DAILY INSIGHT: The past, the present, and the future (part 1 of 4)

By Gary Shattuck, CIO Advisor

In 1944, John Dewey wrote: “If we teach today like we taught yesterday, we will rob our children of their tomorrow.” What a profound statement. Even though Dewey lived in our past, his ideas are as important today as they were 70 years ago. Alvin Toffler, likewise, lived in our past but he prophesized our present and our future. He predicted that the most important characteristic of the 21st century would be accelerating change. He was correct in ways we can only now understand. Change is endemic in our post-modern era and it is accelerating at dizzying speeds. One recent example illustrates this point: Staples announced recently that it would be closing 200 stores because one-half of its business is now online sales. How do we prepare our students for this kind of world in which nothing is certain and nothing will remain the same? Two characteristics our students will need are the ability to adapt and the ability to innovate.

In order to prepare our students for their tomorrow, we need to first understand our present but, according to Toffler, we cannot really understand our present until we first discover our past. Toffler viewed history through a macro-economics lens. As a result, he determined that there are only three inflection points in human history. The first inflection point is when hunting-and-gathering humans settled down and became farmers. This first inflection point is called the Agriculture Revolution. Obviously, this inflection point changed humans’ economic activities dramatically and changed how humans organized their lives.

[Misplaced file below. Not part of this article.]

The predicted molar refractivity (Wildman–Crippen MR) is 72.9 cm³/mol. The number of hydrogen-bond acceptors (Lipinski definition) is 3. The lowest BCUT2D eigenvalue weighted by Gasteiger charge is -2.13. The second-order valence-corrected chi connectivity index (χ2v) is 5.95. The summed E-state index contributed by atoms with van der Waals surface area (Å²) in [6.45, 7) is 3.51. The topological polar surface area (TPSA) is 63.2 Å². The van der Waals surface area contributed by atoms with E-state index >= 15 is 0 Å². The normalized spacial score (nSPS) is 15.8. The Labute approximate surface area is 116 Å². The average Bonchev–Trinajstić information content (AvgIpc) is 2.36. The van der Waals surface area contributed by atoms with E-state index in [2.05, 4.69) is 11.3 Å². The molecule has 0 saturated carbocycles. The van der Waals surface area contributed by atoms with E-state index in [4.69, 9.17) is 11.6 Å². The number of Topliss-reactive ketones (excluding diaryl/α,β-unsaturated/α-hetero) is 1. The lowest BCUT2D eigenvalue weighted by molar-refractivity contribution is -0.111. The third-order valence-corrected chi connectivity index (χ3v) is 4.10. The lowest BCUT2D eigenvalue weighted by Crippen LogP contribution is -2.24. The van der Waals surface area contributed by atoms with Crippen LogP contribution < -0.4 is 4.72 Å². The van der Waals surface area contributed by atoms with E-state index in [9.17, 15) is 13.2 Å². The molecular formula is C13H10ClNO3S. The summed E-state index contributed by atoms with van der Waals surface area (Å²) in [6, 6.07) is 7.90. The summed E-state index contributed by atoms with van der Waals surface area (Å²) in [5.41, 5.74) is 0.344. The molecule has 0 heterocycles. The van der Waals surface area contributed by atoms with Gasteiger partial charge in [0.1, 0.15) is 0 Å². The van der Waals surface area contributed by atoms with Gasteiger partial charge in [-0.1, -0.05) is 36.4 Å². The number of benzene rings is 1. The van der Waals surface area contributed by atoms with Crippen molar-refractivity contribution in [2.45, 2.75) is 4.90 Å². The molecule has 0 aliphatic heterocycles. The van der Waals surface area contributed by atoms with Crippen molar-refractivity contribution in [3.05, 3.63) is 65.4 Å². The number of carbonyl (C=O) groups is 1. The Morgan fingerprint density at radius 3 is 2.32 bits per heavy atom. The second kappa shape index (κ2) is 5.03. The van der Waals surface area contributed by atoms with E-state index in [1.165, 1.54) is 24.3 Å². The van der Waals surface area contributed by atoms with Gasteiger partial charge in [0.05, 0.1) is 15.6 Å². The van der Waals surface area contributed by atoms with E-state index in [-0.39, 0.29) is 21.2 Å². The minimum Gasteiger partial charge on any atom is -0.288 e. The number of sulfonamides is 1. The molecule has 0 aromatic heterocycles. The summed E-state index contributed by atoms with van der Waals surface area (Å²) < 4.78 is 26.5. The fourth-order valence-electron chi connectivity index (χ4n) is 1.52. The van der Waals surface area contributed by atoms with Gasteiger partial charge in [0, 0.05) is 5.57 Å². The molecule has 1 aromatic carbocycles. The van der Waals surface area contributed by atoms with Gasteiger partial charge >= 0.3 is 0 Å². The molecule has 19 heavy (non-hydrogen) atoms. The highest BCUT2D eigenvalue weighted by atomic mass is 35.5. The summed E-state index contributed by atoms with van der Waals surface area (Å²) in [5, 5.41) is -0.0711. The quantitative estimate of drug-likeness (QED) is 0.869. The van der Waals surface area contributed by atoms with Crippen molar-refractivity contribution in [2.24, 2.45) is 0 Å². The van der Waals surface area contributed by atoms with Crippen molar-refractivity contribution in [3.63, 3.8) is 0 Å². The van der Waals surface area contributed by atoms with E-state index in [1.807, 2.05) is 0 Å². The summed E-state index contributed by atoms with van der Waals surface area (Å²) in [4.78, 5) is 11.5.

The second inflection point is when humans moved from the farm into the cities and began working in factories. This inflection point is called the Industrial Revolution. Again, this inflection point dramatically changed the way humans conducted their economic activities and it changed the way humans organized their lives.

The third inflection point began in 1969; that was the year when the US Census Bureau determined that more people were working in white-collar jobs than blue-collar jobs. In other words, humans’ economic activities changed from manual labor to information-basis labor. What we call this transformation is still open for debate, but without a doubt this new Revolution is changing the way humans conduct their economic activities and it is changing the way humans organize their lives.

If you believe in Toffler’s theory, as I do, you cannot escape the conclusion that this Digital Age in which we currently live is so dramatically different from what came before that it can rightly be called a Revolution as the two previous inflection points were called. Our differences are as transformational as the other two Revolutions. To keep the current changes that are occurring in perspective, the kind of disruptive changes we are experiencing now have only occurred twice before in the last 10,000 years of human history. What this portends for our future, or more importantly for our children’s tomorrow, will be discussed in some detail in my subsequent three blogs.

Gary Shattuck is the director of technology and media services at Newton County Schools in Covington, Georgia. Follow him on Twitter as @EdTechLeader